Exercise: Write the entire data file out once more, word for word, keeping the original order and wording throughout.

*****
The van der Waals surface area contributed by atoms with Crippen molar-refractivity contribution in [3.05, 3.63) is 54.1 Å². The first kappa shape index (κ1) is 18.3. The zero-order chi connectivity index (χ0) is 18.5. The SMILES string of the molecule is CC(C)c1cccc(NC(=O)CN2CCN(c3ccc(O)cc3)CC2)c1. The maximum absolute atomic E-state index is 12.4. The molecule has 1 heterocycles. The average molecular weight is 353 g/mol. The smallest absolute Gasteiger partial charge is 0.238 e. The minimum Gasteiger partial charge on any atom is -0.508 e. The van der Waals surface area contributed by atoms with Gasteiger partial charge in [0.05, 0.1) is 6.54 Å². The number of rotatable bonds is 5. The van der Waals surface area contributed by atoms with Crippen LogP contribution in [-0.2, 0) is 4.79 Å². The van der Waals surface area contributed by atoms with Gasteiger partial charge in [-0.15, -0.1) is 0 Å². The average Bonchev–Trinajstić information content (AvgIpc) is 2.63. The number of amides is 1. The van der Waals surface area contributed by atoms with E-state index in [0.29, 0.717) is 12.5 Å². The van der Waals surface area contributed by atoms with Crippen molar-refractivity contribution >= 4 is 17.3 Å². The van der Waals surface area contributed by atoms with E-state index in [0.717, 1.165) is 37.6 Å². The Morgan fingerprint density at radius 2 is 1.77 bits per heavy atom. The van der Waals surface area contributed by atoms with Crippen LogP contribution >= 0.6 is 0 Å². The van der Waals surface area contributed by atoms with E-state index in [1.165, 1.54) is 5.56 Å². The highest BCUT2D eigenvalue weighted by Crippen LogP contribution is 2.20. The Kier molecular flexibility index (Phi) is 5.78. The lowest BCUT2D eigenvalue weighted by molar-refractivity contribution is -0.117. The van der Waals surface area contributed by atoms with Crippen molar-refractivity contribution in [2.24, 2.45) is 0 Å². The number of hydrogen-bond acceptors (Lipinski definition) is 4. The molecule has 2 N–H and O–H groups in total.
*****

The van der Waals surface area contributed by atoms with Crippen molar-refractivity contribution in [3.05, 3.63) is 54.1 Å². The first kappa shape index (κ1) is 18.3. The zero-order chi connectivity index (χ0) is 18.5. The SMILES string of the molecule is CC(C)c1cccc(NC(=O)CN2CCN(c3ccc(O)cc3)CC2)c1. The maximum absolute atomic E-state index is 12.4. The molecule has 1 heterocycles. The average molecular weight is 353 g/mol. The smallest absolute Gasteiger partial charge is 0.238 e. The minimum Gasteiger partial charge on any atom is -0.508 e. The van der Waals surface area contributed by atoms with Gasteiger partial charge in [0.05, 0.1) is 6.54 Å². The number of rotatable bonds is 5. The van der Waals surface area contributed by atoms with Crippen LogP contribution in [-0.2, 0) is 4.79 Å². The van der Waals surface area contributed by atoms with Gasteiger partial charge in [-0.15, -0.1) is 0 Å². The average Bonchev–Trinajstić information content (AvgIpc) is 2.63. The number of amides is 1. The van der Waals surface area contributed by atoms with E-state index in [0.29, 0.717) is 12.5 Å². The van der Waals surface area contributed by atoms with Crippen molar-refractivity contribution >= 4 is 17.3 Å². The van der Waals surface area contributed by atoms with E-state index in [0.717, 1.165) is 37.6 Å². The Morgan fingerprint density at radius 2 is 1.77 bits per heavy atom. The van der Waals surface area contributed by atoms with Crippen LogP contribution >= 0.6 is 0 Å². The van der Waals surface area contributed by atoms with E-state index in [1.165, 1.54) is 5.56 Å². The highest BCUT2D eigenvalue weighted by Crippen LogP contribution is 2.20. The Kier molecular flexibility index (Phi) is 5.78. The lowest BCUT2D eigenvalue weighted by molar-refractivity contribution is -0.117. The van der Waals surface area contributed by atoms with Crippen molar-refractivity contribution in [2.24, 2.45) is 0 Å². The number of hydrogen-bond acceptors (Lipinski definition) is 4. The molecule has 2 N–H and O–H groups in total.